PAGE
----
Evacuations continue as cyclone nears India

2013-10-12 11:29
(Picture: AFP)

(Picture: AFP)

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Bhubaneshwar - Strong winds and heavy rains pounded India's eastern coastline on Saturday, as authorities rushed to move tens of thousands of people away from a massive, powerful cyclone expected to reach land in a few hours.

The skies were dark - almost black - at midmorning in Bhubaneshwar, the capital of Orissa state and about 100km from the coast. Roaring winds made palm trees sway wildly, and to the south, seawater was pushing inland.

About 12 hours before Cyclone Phailin's landfall, meteorologists held out hope that the storm might hit while in a temporary weakened state, but no matter what it will be large and deadly.

Ryan Maue, a meteorologist at Weather Bell, a private US weather firm, said even in the best-case scenario there will be a storm surge of 7m to 9m.

A storm surge - the giant wall of water that that a cyclone blasts ashore - is the big killer in these storms, even more than winds.

The storm already has been large and powerful for nearly 36 hours, he said, and those winds have built up tremendous amount of surge, Maue said.

Satellite images showed the cyclone filling nearly the entire Bay of Bengal, an area larger than France.

“A storm this large can't peter out that fast," Maue said. "There's nothing to stop it at this point."

Celebrations cancelled

Officials cancelled holy day celebrations and stockpiled emergency supplies in coastal Orissa and Andhra Pradesh states.

The Indian Meteorological Department warned that Phailin was a "very severe cyclonic storm" that was expected to hit with maximum sustained winds of 210km to 220kph.

However, the US Navy's Joint Typhoon Warning Centre in Hawaii forecast maximum sustained winds of 269kph with gusts up to 315kph.

Indian officials also made less dire predictions about the storm surge, saying only it would be at least 3m high.

In Bhubaneshwar, government workers and volunteers were putting together hundreds of thousands of food packages to be distributed at relief camps.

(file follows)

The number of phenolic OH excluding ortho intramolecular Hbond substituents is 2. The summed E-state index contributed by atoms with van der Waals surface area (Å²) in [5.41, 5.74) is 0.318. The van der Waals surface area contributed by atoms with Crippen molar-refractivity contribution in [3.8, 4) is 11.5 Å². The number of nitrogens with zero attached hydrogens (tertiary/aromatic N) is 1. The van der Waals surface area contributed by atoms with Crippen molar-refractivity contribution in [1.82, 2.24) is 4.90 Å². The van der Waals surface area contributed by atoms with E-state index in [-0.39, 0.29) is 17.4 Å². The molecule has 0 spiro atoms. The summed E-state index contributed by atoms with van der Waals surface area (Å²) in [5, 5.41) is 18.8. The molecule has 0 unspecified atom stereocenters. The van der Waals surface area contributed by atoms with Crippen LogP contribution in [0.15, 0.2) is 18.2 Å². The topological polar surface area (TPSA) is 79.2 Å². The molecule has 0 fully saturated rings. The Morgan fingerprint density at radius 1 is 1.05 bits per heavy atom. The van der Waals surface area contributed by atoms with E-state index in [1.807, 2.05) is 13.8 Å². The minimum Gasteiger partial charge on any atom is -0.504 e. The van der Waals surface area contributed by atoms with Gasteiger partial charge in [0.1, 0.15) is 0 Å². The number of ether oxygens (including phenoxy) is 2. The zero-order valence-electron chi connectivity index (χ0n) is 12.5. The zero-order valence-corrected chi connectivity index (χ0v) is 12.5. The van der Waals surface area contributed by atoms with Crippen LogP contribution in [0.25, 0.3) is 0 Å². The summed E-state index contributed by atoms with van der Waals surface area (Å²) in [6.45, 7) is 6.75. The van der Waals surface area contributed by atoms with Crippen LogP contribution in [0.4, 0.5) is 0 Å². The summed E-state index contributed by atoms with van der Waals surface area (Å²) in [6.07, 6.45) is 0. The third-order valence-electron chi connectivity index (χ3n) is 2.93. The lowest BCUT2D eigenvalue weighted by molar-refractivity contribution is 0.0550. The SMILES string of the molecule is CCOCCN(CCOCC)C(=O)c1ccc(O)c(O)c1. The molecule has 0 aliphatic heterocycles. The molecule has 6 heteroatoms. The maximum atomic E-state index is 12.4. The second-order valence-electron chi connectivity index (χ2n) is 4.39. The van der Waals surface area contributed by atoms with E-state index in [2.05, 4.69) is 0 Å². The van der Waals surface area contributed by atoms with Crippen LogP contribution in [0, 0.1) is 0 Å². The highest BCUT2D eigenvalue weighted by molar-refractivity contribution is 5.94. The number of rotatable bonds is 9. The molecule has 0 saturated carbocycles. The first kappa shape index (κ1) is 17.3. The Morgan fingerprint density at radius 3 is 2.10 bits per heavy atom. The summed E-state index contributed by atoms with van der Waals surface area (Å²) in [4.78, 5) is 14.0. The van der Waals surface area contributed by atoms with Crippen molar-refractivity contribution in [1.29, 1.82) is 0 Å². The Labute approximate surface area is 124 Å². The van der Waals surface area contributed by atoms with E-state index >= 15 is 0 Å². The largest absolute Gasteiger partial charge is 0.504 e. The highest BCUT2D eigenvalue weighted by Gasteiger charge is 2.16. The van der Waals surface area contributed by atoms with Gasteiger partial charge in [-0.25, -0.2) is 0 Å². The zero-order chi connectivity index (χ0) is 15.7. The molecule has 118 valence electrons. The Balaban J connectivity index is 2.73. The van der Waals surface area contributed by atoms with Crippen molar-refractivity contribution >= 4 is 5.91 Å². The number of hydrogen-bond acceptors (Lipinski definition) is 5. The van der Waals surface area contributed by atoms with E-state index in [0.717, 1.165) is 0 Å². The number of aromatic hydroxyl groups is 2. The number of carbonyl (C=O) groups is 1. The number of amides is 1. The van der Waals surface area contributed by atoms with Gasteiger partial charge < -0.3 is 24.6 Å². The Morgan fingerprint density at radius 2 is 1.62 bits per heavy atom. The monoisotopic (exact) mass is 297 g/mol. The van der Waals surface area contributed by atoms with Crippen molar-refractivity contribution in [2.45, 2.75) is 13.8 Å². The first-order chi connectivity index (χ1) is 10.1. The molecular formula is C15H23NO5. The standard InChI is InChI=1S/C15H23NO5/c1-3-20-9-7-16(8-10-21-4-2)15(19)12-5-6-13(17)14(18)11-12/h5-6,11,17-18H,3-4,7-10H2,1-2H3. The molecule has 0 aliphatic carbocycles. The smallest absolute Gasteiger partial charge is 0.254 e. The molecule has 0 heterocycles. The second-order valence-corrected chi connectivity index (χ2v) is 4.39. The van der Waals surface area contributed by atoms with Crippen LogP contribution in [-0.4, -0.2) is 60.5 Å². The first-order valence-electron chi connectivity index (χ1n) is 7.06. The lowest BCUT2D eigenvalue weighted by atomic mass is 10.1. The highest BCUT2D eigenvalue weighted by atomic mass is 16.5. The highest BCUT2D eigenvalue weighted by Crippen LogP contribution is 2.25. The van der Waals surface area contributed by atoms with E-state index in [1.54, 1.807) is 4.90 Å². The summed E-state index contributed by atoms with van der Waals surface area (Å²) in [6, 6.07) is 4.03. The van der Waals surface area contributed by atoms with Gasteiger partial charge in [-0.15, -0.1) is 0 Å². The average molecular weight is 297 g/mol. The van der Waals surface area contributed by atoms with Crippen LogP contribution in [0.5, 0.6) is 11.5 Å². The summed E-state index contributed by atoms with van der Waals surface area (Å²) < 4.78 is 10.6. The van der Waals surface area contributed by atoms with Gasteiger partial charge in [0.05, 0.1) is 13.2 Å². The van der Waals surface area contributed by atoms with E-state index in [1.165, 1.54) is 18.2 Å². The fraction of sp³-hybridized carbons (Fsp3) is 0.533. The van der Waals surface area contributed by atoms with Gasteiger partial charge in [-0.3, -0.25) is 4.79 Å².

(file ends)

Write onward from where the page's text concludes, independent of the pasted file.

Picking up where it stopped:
The state's top official, Chief Minister Naveen Patnaik, appealed for people to co-operate with officials as they order people to leave their homes.

"I request everyone to not panic. Please assist the government. Everyone from the village to the state headquarters have been put on alert," he told reporters.

In Paradip, the Orissa port city hammered in a 1999 cyclone, at least seven ships had put to sea to ride out the storm, with other boats shifted to safer parts of the harbour, officials said.

US forecasters repeatedly warned the storm would be immense.

"If it's not a record it's really, really close," University of Miami hurricane researcher Brian McNoldy told AP. "You really don't get storms stronger than this anywhere in the world ever. This is the top of the barrel."

Killer storm

To compare to killer US storms, McNoldy said Phailin is near the size of 2005's Hurricane Katrina, which killed 1 200 people and caused devastating flooding in New Orleans, but Phailin also has the wind power of 1992's Hurricane Andrew, which had 265kph winds at landfall in Miami.

The storm continues on its current path without weakening, it is expected to cause large-scale power and communications outages and shut down road and rail links, officials said. There would also be extensive damage to crops.

Using trucks and buses, authorities evacuated 40 000 people from 40 villages to government-run shelters, schools and buildings in five districts of Orissa, said Surya Narayan Patra, the state revenue and disaster management minister.

Patra said officials plan to take another 100 000 people to safer areas before the cyclone hits.

"No one will be allowed to stay in mud and thatched houses in the coastal areas," he said.

The government also began evacuating 64 000 people from the low-lying areas of three vulnerable districts in neighbouring Andhra Pradesh state, said state Revenue Minister N Raghuveera Reddy.

The sea had already pushed inland as much as 40m in parts of Andhra Pradesh.

Officials have been stockpiling emergency food supplies, and setting up shelters for people expected to flee the heavy winds and rains. The Indian air force said four transport planes and 18 helicopters were being kept ready for relief operations in the region.

What makes this storm so fearsome is that there's no wind shear to weaken it and the water that is fueling it is warm and deep, McNoldy said. Those are the ingredients for a record storm.

The Bay of Bengal has been the scene of some of the deadliest storms in recent history. The 1999 Orissa cyclone, which was similar in strength to Phailin, killed 10 000 people.

Read more on:    india  |  weather

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